A Rare Form of Soccer Injury – Rectus Femoris Tendon Rupture
Rectus Femoris Tendon Rupture
A rectus femoris rupture is the full or partial rupture of the upper part of the the thin muscle that goes from the front side of the hip to the knee. The main causes of rectus femoris ruptures are explosive kicking techniques.
The rectus femoris muscle is composed of fibers appropriate for rapid, forceful activity and crosses two joints (the hip and the knee). These characteristics may explain why this muscle is particularly vulnerable to eccentric stress forces, such as those resulting from the powerful contractions associated with sprinting and jumping. Soccer and rugby are the sports most commonly associated with injury to this muscle.
- A sudden sharp pain at the front of the hip / in the groin usually whilst doing some explosive activity e.g. shooting practice.
- Swelling and bruising may occur.
- Pain in lifting the knee up against resistance.
- Pain when pressing in at the point of injury.
- If it is a total rupture then it will be impossible to contract the muscle. A lump may be felt due to recoil and bundling up of the proximal muscle.
This is a 17-year old boy who is a football player. He was doing shooting practice when he felt a sudden acute pain in the front of his left thigh together with a pop sound.
Note the dimple seen due to tendon tear with muscle proximal retraction.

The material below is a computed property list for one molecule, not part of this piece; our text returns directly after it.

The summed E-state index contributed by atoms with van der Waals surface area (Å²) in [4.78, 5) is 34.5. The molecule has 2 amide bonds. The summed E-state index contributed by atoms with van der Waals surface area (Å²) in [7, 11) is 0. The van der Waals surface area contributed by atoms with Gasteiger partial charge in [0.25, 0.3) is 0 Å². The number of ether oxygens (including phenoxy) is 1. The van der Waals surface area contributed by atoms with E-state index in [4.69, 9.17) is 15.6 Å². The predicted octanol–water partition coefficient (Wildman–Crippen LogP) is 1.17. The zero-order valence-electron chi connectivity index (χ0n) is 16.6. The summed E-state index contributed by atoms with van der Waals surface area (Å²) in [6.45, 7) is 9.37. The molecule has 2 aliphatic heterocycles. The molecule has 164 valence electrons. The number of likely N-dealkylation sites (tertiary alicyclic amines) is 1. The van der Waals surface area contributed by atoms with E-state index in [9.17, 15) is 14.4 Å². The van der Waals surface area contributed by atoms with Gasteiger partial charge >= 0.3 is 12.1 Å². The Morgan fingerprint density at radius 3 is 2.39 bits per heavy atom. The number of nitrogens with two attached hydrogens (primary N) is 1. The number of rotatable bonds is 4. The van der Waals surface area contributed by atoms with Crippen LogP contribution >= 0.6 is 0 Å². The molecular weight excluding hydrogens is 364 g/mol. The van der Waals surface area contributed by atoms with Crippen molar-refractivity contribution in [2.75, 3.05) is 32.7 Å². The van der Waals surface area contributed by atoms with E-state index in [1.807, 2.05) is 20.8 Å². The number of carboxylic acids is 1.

There is an obvious deformity in the thigh when he is asked to contract the muscle.
MRI scan of the left thigh was done.
It showed a complete rupture of the rectus femoris tendon with proximal retraction.
As this was a complete tear, surgery was deemed necessary in order to reattach the torn tendon.
Intra-operatively the torn tendon and muscle can be seen.
The tendon was reattached distally to the quadriceps tendon.
The patient’s left knee was kept in full extension using a knee brace and he was not allowed to place weight on his left leg when walking using crutches for the next 6 weeks.
He was subsequently sent for physiotherapy after 6 weeks of protection of the repaired tendon.
He will need at least 4 to 6 months of rehabilitation before he can return to football training.
For more information on rectus femoris tendon ruptures or musculoskeletal problems, please email us at firstname.lastname@example.org or call us at +65-683 666 36.